NCAA: #11 Notre Dame Women’s Lacrosse 2014 Season Preview In Lacrosse Magazine


Notre Dame Women's Lacrosse Banner

Best Case: Fortunato is as good as advertised — “She’s a game changer,” Halfpenny said — becomes just the fourth player in this millennium to earn IWLCA first-team All-American honors as a freshman and puts Notre Dame in the national championship conversation. The Irish also get Lindsay Powell and Margaret Smith back to full health in time for a run to the final four, despite a hiccup or two in the powerful ACC.
Worst Case: Aggressive faceguards force the Irish to seek other options other than Fortunato on an unproven attack line and they are unable to generate enough offense from the midfield to keep up with the likes of North Carolina, Maryland and Syracuse. They go 1-6 in the ACC, beating only Virginia Tech, make the NCAA tournament on strength of schedule and fall in the first round for the third straight year.

Vitals

2013 Record: 12-5 (5-3 Big East) Coach: Christine Halfpenny (3rd year) Record at Notre Dame: 25-10

Power Ratings

Offense: 3 Defense: 4 Goalkeeping: 3 Draw Control: 4

Top Returner

D Barbara Sullivan (Jr.) The youngest first-team All-American in Notre Dame history will anchor the Irish’s high-pressure defense, continue to take the draw and get the toughest 1-on-1 assignments. Look for entertaining matchups against Maryland’s Taylor Cummings and Duke’s Taylor Trimble, among others, and more of a presence from Sullivan in the transition offense in 2014.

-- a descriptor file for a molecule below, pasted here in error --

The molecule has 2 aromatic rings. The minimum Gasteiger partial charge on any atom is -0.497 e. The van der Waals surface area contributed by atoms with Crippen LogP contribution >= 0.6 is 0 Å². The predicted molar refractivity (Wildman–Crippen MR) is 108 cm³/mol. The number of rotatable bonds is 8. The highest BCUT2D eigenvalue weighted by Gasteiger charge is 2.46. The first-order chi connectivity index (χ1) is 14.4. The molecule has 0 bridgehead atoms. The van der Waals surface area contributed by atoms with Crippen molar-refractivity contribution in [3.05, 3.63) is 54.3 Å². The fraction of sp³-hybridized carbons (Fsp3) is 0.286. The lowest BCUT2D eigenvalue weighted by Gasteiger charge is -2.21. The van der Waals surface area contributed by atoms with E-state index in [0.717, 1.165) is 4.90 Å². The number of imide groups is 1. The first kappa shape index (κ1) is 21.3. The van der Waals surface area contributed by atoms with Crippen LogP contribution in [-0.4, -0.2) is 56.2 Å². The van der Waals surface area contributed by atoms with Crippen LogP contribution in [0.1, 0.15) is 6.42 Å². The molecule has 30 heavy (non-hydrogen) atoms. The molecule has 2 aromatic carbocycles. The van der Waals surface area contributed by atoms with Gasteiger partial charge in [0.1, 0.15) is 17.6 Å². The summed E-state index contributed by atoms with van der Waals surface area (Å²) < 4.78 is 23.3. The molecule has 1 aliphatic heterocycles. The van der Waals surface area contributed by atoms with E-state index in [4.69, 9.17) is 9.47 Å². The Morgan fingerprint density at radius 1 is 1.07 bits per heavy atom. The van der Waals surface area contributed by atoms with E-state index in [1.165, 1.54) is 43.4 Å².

X-Factor

M Casey Pearsall (Fr.) Pearsall tore her ACL playing basketball last February, forcing her to sit out her senior season in lacrosse—a year after she set two school scoring records and was named Connecticut’s top player. With Cortney Fortunato stealing the headlines in this Notre Dame freshman class, Pearsall is an under-the-radar pick to do big things in South Bend this spring.

NCAA Tournament Trend

2009 – Quarterfinals 2010 – First Round 2011 – Did Not Qualify 2012 – First Round 2013 – First Round

What’s New?

What’s not? Notre Dame moves from the Big East to the ACC, Halfpenny’s old haunts. (She played at Virginia Tech and was an assistant at Duke.) “I’m thrilled. I have, like, an immature giggle about it,” Halfpenny said. “It’s such an edgy conference. Every player in that conference, they’re the best of the best.” Additionally, the Irish will deploy a more midfield-heavy lineup and plan to unveil a nontraditional uniform with a slightly altered color scheme. Fortunato, Persall and Alex Dalton all likely will start as freshmen. “Everything’s new,” Halfpenny said. “We’re traveling to new venues. We’re playing new opponents. I’m excited because I know it. I know what’s coming. It just gets me really fired up to share that with them.”

Telling Number

3 Freshmen that could be in the starting lineup for Notre Dame’s season opener Feb. 12 against Cincinnati: Cortney Fortunato (82 goals, 36 assists at Northport (N.Y.) High), Casey Pearsall (41 goals and 77 assists in 2012 at Wilton (Conn.) High) and Alex Dalton (70 goals, 79 assists at Notre Dame (Mass.) Academy) are the real deal.

Enemy Lines